Welding Safety with Gas Cylinders

On an oxyacetylene system there will be three types of valves, the cylinder valve, the regulator valve, and the torch valve. There will always be a set of three valves for each system, since  the gas in the cylinders is at high pressure.

A broken off valve will release extremely high pressures, which could cause the cylinder to become an extremely deadly flying missile. For this reason, never move an oxygen tank around without its valve cap screwed in place.

An oxygen tank is especially dangerous for the reason that the oxygen is at a pressure of 21 MPa (3000 lb./in² = 200 atm). Oxygen cylinders are generally filled to approximately 2200 psi.

The regulator converts the high pressure gas to a low pressure stream suitable for welding. It is not recommended to directly use high-pressure gas.

Pressurized cylinders must at all times be handled with great care. Shielding gases such as carbon dioxide, argon and helium are nonflammable and no-nexplosive.

The subtle welding safety points when using gas cylinders that should be followed are:

  •  More than 1/7 the capacity of the cylinder should not be used per hour. This causes the acetone inside the acetylene cylinder to come out of the cylinder and contaminate the  hose and possibly the torch.
  • Acetylene is dangerous above 15 psi pressure. It is unstable and explosive; Proper ventilation when welding will help to avoid large chemical exposure; Oxygas welding station – keep cylinders and hoses away from the flame; Keep cylinders away from any welding or other electrical circuits;
  • Never allow a welding electrode to touch any cylinder;
  • Install and secure cylinders in an upright position by chaining them to a wall, a portable cart or a stationary support to prevent from falling.

Chemical Exposure:

Exposure to certain metals, metal oxides, or carbon monoxide can often lead to severe medical conditions. Damaging chemicals can be produced from the fuel, from the work-piece, or from a protective coating on the work-piece.

By increasing ventilation around the welding environment, the welders will have much less exposure to harmful chemicals from any source. The most common fuel used in welding is acetylene, which has a two-stage reaction. The primary chemical reaction involves the acetylene disassociating in the presence of oxygen to produce heat, carbon monoxide, and hydrogen gas: C2H2 + O2 → 2CO + H2.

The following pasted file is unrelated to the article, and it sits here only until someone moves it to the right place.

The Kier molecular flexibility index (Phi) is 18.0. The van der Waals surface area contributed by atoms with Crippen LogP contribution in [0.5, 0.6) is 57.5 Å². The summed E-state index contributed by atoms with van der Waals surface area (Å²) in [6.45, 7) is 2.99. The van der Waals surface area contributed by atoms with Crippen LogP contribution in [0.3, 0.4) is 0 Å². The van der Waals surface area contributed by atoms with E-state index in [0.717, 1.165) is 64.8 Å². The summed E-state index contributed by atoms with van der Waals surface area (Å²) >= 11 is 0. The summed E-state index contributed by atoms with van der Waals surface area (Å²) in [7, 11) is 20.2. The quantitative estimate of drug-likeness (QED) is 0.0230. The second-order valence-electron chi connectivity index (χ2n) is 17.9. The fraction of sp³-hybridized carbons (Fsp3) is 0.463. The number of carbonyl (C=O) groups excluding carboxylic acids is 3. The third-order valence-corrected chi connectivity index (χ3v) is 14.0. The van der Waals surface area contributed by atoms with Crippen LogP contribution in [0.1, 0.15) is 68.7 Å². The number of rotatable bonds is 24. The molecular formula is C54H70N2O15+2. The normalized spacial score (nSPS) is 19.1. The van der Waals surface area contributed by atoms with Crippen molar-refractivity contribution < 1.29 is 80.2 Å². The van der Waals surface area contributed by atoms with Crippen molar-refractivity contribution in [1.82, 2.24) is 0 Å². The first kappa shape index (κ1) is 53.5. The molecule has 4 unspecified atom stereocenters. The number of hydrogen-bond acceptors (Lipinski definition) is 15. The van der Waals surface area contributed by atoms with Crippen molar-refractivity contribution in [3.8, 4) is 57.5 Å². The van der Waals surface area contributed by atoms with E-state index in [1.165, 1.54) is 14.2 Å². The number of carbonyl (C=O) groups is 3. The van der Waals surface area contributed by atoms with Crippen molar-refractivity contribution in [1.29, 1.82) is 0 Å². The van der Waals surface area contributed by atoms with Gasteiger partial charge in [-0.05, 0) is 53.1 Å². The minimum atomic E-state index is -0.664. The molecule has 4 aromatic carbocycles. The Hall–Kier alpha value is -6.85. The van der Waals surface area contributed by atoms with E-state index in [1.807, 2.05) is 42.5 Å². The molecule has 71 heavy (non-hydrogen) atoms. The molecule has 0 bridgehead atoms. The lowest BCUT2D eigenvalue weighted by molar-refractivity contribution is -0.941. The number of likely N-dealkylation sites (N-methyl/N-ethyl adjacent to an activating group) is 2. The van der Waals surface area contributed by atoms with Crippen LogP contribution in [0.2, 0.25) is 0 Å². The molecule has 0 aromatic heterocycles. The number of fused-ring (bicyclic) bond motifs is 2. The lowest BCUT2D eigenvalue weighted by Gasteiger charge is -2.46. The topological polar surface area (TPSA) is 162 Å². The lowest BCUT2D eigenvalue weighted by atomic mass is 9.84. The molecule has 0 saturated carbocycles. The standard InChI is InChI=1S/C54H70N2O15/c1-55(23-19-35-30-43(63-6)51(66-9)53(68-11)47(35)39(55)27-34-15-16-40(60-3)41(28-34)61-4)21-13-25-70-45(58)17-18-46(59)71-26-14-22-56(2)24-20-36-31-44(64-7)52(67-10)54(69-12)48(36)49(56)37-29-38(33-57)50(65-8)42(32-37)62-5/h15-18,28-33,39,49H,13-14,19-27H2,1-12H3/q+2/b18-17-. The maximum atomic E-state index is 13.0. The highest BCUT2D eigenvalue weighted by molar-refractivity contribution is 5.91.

A secondary reaction follows where the carbon monoxide and hydrogen combine with more oxygen to produce carbon dioxide and water vapor. When the secondary reaction does not burn all of the reactants from the primary reaction, the welding process produce large amounts of carbon monoxide.

Exposure to zinc oxide fumes can lead to a sickness named “metal fume fever”. This condition rarely lasts longer than 24 hours, but is still unpleasant. Generally influenza, fevers, chills, nausea, cough, and fatigue are common effects of high zinc oxide exposure.

Complete Safety Equipment for Welders:

welding safety


 Flashback is the condition of the flame propagating down the hoses of an oxy-fuel welding and cutting system. To prevent this, a flashback arrestor is employed. The flame burns backwards into the hose, causing a popping or squealing noise.

It can cause an explosion in the hose with the potential to injure or kill the operator. Using a lower pressure than recommended can cause a flashback.

The Importance of Eye Protection:

 Proper protection such as welding goggles should be worn at all times, including to protect the eyes against glare and flying sparks. Special welding safety eye wear must be used, both to protect the welder and to provide a clear view through the yellow-orange flare given off by the incandescing flux.

welding precautions

The goggles eye protection must be according to ANSI Z87-1989 – Safety Standards for Special Purpose Lens, designed especially for gas-welding aluminum that cuts the sodium orange flare completely and provides the necessary protection from ultraviolet, infrared, blue light and impact.

 Hot Work Procedures:

  •    The Inspector must ensure that all relevant check lists, certificates and work permits (WPs) for hot work have been issued. If work is being done outside the workshop, an assistant protected in the same manner as the welder, should accompany him.
  •    If work has been done inside a confined space the assistant should be placed outside, within view of the welder and with possibility to cut off gas and power supply. (Gas quick couplings and unlocked safety cable connectors may act as emergency cut-offs).

Operator and Assistant Protection:

  • The Inspector should check the welder safety clothes, as well. Welder cannot wear clothes of highly combustible materials or wet clothes, and do not carry combustible material, e.g. matches, lighters, oily rags.
  • Welding gloves should always be used, and when necessary also use additional leather clothing for protection against sparks, heat and electric shock. The welder must use head and face protection (helmet, shield, goggles) and ensure that filter glasses are unbroken and have the correct shade.

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